Governor Martyn Roper has confirmed that no international election observers will be coming to Cayman to oversee the 2021 general elections.
Instead, Roper, through a statement Tuesday, invited interested individuals to apply to serve as domestic election observers for the 14 April polls.
“On the ground election observation is important for public reassurance, including on Election Day. This is an exceptional opportunity for anyone resident in the Cayman Islands to serve the community and help to ensure that the upcoming General Election has credible results and is conducted in a free and fair manner,” Roper said in a statement shared on his official Facebook page.
He explained that the Commonwealth Parliamentary Association UK (CPA-UK) International Election Observer Mission will be unable to travel to the Cayman Islands for the general election on Wednesday, 14 April “due to COVID-19 related travel disruptions”.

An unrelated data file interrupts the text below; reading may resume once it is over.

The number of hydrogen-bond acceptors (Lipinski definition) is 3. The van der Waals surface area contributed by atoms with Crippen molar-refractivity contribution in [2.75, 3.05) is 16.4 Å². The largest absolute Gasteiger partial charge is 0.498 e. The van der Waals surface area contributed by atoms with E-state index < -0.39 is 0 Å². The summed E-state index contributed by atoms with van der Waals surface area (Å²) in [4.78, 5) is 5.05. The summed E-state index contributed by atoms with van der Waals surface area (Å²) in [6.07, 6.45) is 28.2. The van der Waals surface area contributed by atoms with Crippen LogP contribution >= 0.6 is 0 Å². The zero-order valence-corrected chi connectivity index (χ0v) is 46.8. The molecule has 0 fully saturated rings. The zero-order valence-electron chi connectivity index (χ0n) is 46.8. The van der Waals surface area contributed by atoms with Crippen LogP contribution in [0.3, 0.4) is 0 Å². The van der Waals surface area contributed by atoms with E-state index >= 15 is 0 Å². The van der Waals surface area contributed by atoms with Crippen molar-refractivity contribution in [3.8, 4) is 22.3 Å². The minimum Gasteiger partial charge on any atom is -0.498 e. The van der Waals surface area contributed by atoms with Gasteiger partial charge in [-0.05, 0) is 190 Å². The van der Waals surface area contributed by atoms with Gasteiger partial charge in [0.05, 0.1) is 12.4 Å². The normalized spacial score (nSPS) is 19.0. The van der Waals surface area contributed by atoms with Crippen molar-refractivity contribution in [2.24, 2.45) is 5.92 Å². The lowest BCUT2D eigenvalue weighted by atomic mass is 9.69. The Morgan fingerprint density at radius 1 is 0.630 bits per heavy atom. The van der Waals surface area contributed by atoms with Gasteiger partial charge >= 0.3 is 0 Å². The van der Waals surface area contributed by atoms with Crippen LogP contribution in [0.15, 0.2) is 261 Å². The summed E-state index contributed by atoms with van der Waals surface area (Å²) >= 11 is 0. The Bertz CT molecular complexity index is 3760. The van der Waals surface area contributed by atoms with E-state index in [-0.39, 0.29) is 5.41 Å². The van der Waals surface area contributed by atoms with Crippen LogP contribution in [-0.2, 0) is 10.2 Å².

The CPA will instead be conducting a virtual mission by remotely engaging with stakeholders within the Cayman Islands, Roper said.
“The CPA-UK virtual observer mission will however be supplemented by a larger domestic team. The domestic observer mission will consist of nine members – five selected by the Governor, two by the Premier and two by the Leader of the Opposition,” Roper added.
Elections Supervisor Wesley Howell, speaking on the 3 March episode of The Resh Hour, said his office had been working to get a team of observers to Cayman, as has been the norm at general elections, but the extended quarantine periods due to the pandemic have created some hurdles.
Added to this, he said, was the challenge of flight availability.
Only British Airways and Cayman Airways flights are allowed into Cayman and, as of now, the only approved flight from the UK, according to Travel Cayman, is on 11 March.
Back in 2017, six Commonwealth elections observers oversaw the 24 May polls. They gave Cayman the highest possible marks for the conduct of the general election.
They suggested some local laws governing elections be updated, especially the two-year residency period for voter eligibility. They found that it “appeared to be overly restrictive and may operate to exclude otherwise eligible Caymanians” from exercising their right to vote.
Roper said on Tuesday that virtual training will be provided to the selected domestic observer mission members “to better enable them to perform in this role”.